b Firearms ownership has declined and those who own guns typically own more than one. In the 1950s, about half of American households reported owning a firearm. This dropped to just 35 percent by 1994. Only one in six adults owns a handgun. In 1994, just 10 percent of firearms owners held 77 percent of the privately owned guns in America. Philip J. Cook and Jens Ludwig, Guns in America: Results of a Comprehensive National Survey on Firearms Ownership and Use, Summary Report (Washington, DC: Police Foundation, 1996).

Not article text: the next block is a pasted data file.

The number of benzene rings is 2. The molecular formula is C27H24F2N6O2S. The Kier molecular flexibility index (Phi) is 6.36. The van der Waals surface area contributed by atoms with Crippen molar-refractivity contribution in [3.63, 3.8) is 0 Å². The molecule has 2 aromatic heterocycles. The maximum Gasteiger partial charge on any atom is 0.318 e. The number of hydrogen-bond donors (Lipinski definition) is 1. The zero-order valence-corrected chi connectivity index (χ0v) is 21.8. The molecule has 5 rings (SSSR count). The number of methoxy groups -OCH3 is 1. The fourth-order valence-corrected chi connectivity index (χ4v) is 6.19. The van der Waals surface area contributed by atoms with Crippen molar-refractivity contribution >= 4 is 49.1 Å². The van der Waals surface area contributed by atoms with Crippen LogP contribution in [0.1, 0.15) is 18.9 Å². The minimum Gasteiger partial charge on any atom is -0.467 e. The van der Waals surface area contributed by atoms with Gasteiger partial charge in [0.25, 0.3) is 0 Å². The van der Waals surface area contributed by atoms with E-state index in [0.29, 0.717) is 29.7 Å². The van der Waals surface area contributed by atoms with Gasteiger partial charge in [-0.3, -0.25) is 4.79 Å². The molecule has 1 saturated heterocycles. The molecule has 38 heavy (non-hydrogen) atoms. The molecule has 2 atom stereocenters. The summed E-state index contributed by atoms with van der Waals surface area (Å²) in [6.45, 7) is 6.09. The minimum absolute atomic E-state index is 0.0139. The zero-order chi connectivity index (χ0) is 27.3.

c Since 1960, more than a million Americans have died in firearm homicides, suicides, and unintentional shootings. In 1998 alone, a total of 30,708 Americans died from gun violence. Of these, 17,424 deaths were suicides, 12,102 were homicides, 866 were unintentional fatalities, and 316 were of an undetermined nature. “Deaths: Final Data for 1998,” National Vital Statistics Report 48, no. 11 (2000).

d “Everyone past toddler age should get the chance to shoot,” advises Guns & Ammo magazine in a special section, “Recreational Shooting: Fun for the Whole Family,” May 2000, 52.